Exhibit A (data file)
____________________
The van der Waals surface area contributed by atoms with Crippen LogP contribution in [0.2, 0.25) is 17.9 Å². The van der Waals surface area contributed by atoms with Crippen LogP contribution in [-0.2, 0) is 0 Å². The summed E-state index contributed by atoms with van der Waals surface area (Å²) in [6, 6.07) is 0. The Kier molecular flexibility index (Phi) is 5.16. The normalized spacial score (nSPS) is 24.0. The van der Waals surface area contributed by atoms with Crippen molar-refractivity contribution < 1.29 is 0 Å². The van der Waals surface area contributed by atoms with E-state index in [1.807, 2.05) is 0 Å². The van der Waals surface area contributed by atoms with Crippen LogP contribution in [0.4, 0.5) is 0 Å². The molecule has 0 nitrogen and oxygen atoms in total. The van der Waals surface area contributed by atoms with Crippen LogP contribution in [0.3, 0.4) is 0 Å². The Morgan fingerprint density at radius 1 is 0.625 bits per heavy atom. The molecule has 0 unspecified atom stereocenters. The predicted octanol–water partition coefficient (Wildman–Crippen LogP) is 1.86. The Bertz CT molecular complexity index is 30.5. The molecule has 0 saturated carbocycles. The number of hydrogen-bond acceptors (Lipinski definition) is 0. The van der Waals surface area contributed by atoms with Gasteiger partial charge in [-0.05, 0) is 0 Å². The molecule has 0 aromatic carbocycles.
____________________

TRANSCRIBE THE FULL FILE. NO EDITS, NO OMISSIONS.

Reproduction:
The van der Waals surface area contributed by atoms with Crippen LogP contribution in [0.2, 0.25) is 17.9 Å². The van der Waals surface area contributed by atoms with Crippen LogP contribution in [-0.2, 0) is 0 Å². The summed E-state index contributed by atoms with van der Waals surface area (Å²) in [6, 6.07) is 0. The Kier molecular flexibility index (Phi) is 5.16. The normalized spacial score (nSPS) is 24.0. The van der Waals surface area contributed by atoms with Crippen molar-refractivity contribution < 1.29 is 0 Å². The van der Waals surface area contributed by atoms with E-state index in [1.807, 2.05) is 0 Å². The van der Waals surface area contributed by atoms with Crippen LogP contribution in [0.4, 0.5) is 0 Å². The molecule has 0 nitrogen and oxygen atoms in total. The van der Waals surface area contributed by atoms with Crippen LogP contribution in [0.3, 0.4) is 0 Å². The Morgan fingerprint density at radius 1 is 0.625 bits per heavy atom. The molecule has 0 unspecified atom stereocenters. The predicted octanol–water partition coefficient (Wildman–Crippen LogP) is 1.86. The Bertz CT molecular complexity index is 30.5. The molecule has 0 saturated carbocycles. The number of hydrogen-bond acceptors (Lipinski definition) is 0. The van der Waals surface area contributed by atoms with Gasteiger partial charge in [-0.05, 0) is 0 Å². The molecule has 0 aromatic carbocycles.